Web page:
Story telling is a proven method for conveying key messages, usually by teachers, leaders and journalists. It is a technique that can work for job seekers, also, especially at a senior level. It’s a way for you to highlight key accomplishments, and indicate the scope and impact of your work.

Here’s how to do it:

1) Identify three or four accomplishments of which you are really proud. They need to show different aspects of your ability. For example, one story could show your facility with numbers or complexity, another could showcase how you work well with others and team, another could demonstrate how you deal with crises, and the last could focus on long-term payoff of your planning and disciplined execution.

If you've used my Accomplishments worksheet, you already have a lot of the raw material for your stories. See my post from yesterday.

If you come up with five or six, chances are that some of them contain similar elements. You can combine them under one heading, to demonstrate a consistent thread through your career and a clear talent and knack for succeeding in those situations. Numbers really help tell the story!

2) Write out the story and then come up with the headline or punchline. This is the core result and the behavior that led to the result. A great result is directional, meaning you affected something – preferably positively. For example, say “increased cost-effectiveness of campaign” instead of “reduced costs of campaign.” People would rather be associated with something that’s growing or happy or positive. The best headlines tell a pretty complete story even if someone doesn’t read the whole story.

3) Edit, edit, edit! The shorter and pithier the story, the easier it is to get someone to read it.

4) Add the stories to your resume. Place a KEY ACCOMPLISHMENTS section immediately under your PROFILE and before your EXPERIENCE.

This whole exercise will prepare you extremely well for any interviews you have. It also helps you identify your core value proposition.

Here are three examples.

Telecom Marketing Leader


Launched successful products in highly competitive markets. As part of nationwide key market launch, introduced wireless company as the 4th entrant into an already competitive market. Launch ranked sixth out of 40 markets, despite company’s smaller coverage area and more expensive equipment. For another company, took over mid-launch of cable modems in Los Angeles area. Increased sales by 150% over first part of roll-out. Created marketing campaign and participated in analyst tour that secured $11M for US launch of Finnish company offering next generation DSL.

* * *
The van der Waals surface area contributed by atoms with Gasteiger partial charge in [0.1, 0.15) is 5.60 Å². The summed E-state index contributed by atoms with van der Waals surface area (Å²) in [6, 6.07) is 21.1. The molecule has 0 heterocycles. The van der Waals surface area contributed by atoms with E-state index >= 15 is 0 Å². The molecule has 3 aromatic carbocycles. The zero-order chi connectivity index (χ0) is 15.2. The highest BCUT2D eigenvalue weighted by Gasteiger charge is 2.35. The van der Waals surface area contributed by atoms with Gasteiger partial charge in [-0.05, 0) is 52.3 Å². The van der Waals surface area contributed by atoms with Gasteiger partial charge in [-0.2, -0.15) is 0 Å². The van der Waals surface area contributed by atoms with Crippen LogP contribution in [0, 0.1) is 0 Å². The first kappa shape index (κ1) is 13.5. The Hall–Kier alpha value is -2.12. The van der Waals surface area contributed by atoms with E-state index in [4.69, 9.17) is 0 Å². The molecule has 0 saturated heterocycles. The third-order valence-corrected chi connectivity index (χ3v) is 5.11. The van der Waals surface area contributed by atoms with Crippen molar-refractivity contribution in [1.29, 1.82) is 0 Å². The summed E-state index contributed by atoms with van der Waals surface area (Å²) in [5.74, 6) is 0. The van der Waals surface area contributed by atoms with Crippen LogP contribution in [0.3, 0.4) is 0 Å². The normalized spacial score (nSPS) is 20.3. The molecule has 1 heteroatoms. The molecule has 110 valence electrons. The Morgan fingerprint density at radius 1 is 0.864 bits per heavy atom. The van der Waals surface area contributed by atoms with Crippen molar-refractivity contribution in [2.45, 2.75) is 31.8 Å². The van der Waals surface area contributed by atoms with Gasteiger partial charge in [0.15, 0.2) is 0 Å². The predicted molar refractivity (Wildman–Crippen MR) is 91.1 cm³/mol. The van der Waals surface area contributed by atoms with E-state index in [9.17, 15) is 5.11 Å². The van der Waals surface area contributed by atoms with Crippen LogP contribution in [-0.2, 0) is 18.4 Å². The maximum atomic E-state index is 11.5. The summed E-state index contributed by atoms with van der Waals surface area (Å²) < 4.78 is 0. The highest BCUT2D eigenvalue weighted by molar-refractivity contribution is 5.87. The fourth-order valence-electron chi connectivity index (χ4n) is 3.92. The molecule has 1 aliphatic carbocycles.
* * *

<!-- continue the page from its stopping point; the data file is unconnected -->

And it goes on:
Transformed liabilities into profit by developing cost effective marketing opportunities. Identified opportunity to save customers and revenue by buying third party ISP vendors that were going out of business. Framed opportunity and championed idea internally. Received buy-in and was appointed by the CEO to team building the transition plan. As a result, over 75% of customers were retained and revenues stayed within budget.

Created groundbreaking effective marketing programs. Created first wireless kiosk and subsequent roll-out as a transformative approach to increasing indirect sales channels. With New Orleans Saints’ owner’s company, created and co-marketed Automotive Dealership Program which put “car phones” at his 12 car dealerships where people were buying cars. Result was 200% increase in sales.

Generated sizeable sales leads through co-marketing and visibility campaigns. Created program with malls to offer their customers free or discounted wireless phones when they purchased a specific amount. Increased sales by 150% during the holiday season. Idea was converted into a company-wide program. Utilized NFL sponsorship to wildly promote launch of [company] with advertising, speaking engagements, grass roots marketing and an on-site promotion that generated 4000 sales leads pre-launch.

Financial Services Marketing Executive


Transformed internal culture after financial crisis. Conceived of and sold idea for video featuring senior leadership discussing Prime Finance looking forward past the financial crisis. Created look and feel of video in collaboration with producer. Kept production on time and under budget with shooting in NY, London and Hong Kong. Well received by teams at all levels; shown at several senior off-sites throughout the year. Long term impact is significantly improved staff morale and productivity in each region.

Maximized revenue by focusing on world-class platforms for most profitable hedge fund strategies. Identified revenue opportunities by segmenting clients by strategy, drawing on internal knowledge gathered by sales team, especially those who worked at other firms and at hedge funds. Assessed competitive environment and client needs. Got buy-in from senior management to shift development priorities to focus on most potentially profitable strategies. Revised product development platform and supplied sales team with information on key attributes and benefits.

Increased sales results through targeted internal marketing campaign. Designed multi-step, easily repeatable Cross-Sell Campaign targeted to regional trading and sales groups in the US. Crafted marketing messages with Heads of Sales and Equities to generate buy-in across diverse teams. Developed materials aligned with [company] brand and business goals. Facilitated the cross sell roundtable sessions. Impact included immediate significant increase in cross-sell, tighter relationships between sales desks within capital markets, and increased visibility for Prime Finance.